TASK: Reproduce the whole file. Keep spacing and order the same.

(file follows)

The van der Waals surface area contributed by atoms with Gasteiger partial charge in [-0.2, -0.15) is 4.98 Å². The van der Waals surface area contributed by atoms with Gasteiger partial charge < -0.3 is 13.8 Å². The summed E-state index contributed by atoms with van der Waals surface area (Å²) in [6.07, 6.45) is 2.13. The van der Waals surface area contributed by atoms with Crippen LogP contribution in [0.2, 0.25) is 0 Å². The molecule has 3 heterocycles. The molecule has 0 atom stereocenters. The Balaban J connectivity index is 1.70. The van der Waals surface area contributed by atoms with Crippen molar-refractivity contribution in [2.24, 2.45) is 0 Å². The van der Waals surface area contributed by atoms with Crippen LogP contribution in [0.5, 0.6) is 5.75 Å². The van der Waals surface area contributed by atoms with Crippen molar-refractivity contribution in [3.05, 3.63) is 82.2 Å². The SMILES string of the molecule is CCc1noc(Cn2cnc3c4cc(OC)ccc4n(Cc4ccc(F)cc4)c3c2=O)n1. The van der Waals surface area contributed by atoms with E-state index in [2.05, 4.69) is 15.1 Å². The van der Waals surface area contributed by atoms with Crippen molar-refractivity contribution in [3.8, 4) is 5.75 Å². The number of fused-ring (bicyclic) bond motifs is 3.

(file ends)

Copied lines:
The van der Waals surface area contributed by atoms with Gasteiger partial charge in [-0.2, -0.15) is 4.98 Å². The van der Waals surface area contributed by atoms with Gasteiger partial charge < -0.3 is 13.8 Å². The summed E-state index contributed by atoms with van der Waals surface area (Å²) in [6.07, 6.45) is 2.13. The van der Waals surface area contributed by atoms with Crippen LogP contribution in [0.2, 0.25) is 0 Å². The molecule has 3 heterocycles. The molecule has 0 atom stereocenters. The Balaban J connectivity index is 1.70. The van der Waals surface area contributed by atoms with Crippen molar-refractivity contribution in [2.24, 2.45) is 0 Å². The van der Waals surface area contributed by atoms with Crippen LogP contribution in [0.5, 0.6) is 5.75 Å². The van der Waals surface area contributed by atoms with Crippen molar-refractivity contribution in [3.05, 3.63) is 82.2 Å². The SMILES string of the molecule is CCc1noc(Cn2cnc3c4cc(OC)ccc4n(Cc4ccc(F)cc4)c3c2=O)n1. The van der Waals surface area contributed by atoms with E-state index in [2.05, 4.69) is 15.1 Å². The van der Waals surface area contributed by atoms with Crippen molar-refractivity contribution in [3.8, 4) is 5.75 Å². The number of fused-ring (bicyclic) bond motifs is 3.